Breakfast is leisurely and often sugary. We watch the dolphins swim by while we finish the last of the coffee.
The days are spent on the beach, wrapped in layers if it's cloudy and cool; otherwise soaking up every last warm ray of post-summer sun.
Books we started reading months before get finished, as do the new ones just begun.
Nephew One pretends to be a pirate, a crab, a tractor moving piles of sand.
Nephew Two is still too little to pretend, he is instead content digging, splashing, and running after sea gulls.
At noon, a church bell rings. We call it the Beer Bell.
It is a signal to gather all of the towels and the toys into one pile and head in for lunch.
Naps happen.
For babies and adults alike.
As the sun sets, we need a stretch from our lazy day.
New wiffle ball rules are made: double points for hitting a beached crab or fish; triple points for an air-borne sea gull.
Cartwheels are done in the outfield.
Nobody wins.
Nobody loses.
Dinner is a poorly choreographed ballet of too many people around a too small stove, conducted and danced in our pajamas, sun-kissed skin and sandy hair.
Nephew One loves the dinner time jammie parties.
And the sleeping parties he has with his little brother, the two sharing a room for the first time ever.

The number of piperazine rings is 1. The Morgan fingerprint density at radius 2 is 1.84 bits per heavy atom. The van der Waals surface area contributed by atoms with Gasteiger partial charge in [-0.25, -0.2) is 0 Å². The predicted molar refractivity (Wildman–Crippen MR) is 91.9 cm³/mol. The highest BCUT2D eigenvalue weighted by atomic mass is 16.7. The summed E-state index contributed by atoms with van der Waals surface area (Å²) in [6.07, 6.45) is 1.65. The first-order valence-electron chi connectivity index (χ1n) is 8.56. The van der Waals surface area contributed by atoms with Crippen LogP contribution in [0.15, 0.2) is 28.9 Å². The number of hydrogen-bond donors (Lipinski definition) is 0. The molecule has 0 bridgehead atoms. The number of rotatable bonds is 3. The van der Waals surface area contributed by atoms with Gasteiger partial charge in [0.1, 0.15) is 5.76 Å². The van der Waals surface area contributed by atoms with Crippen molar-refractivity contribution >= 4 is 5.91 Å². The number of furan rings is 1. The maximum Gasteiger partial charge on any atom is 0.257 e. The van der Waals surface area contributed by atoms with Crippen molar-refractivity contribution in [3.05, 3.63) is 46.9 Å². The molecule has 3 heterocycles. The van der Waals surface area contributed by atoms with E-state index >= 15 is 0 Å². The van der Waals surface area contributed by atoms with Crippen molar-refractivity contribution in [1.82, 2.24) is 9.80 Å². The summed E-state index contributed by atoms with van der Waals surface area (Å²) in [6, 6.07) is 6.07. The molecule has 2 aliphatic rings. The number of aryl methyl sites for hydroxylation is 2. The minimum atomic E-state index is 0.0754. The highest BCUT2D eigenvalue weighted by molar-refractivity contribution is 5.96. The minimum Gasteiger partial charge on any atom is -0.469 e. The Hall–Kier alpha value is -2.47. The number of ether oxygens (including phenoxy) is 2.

Nights are spent playing Candy Land, checkers, and Vacation Rummy.
But only after we watch the moon come up, and the stars and planets twinkle.
We scatter on sofas and chairs and fall asleep, one by one.
We sleep early. We wake early.
We are lucky for this time.
We are happy.
And we will hope to do it all again next fall.

05 September, 2012

See You In September...

Hello hello, my Dear Readers!
How is September treating you so far?
Did you have an enjoyable long holiday weekend?
I certainly did.
No, I didn't go see Jay-Z or Bruce Springsteen.
And we certainly didn't have a repeat of last year's drama!
But we did have Pork Fest.
It's become like a national holiday for those involved. But more on that later.
Like, next week.
I am taking the rest of the week off from the blog, not because I want to stretch this into the longest Labor Day Weekend ever,
but because fall market season is rapidly approaching.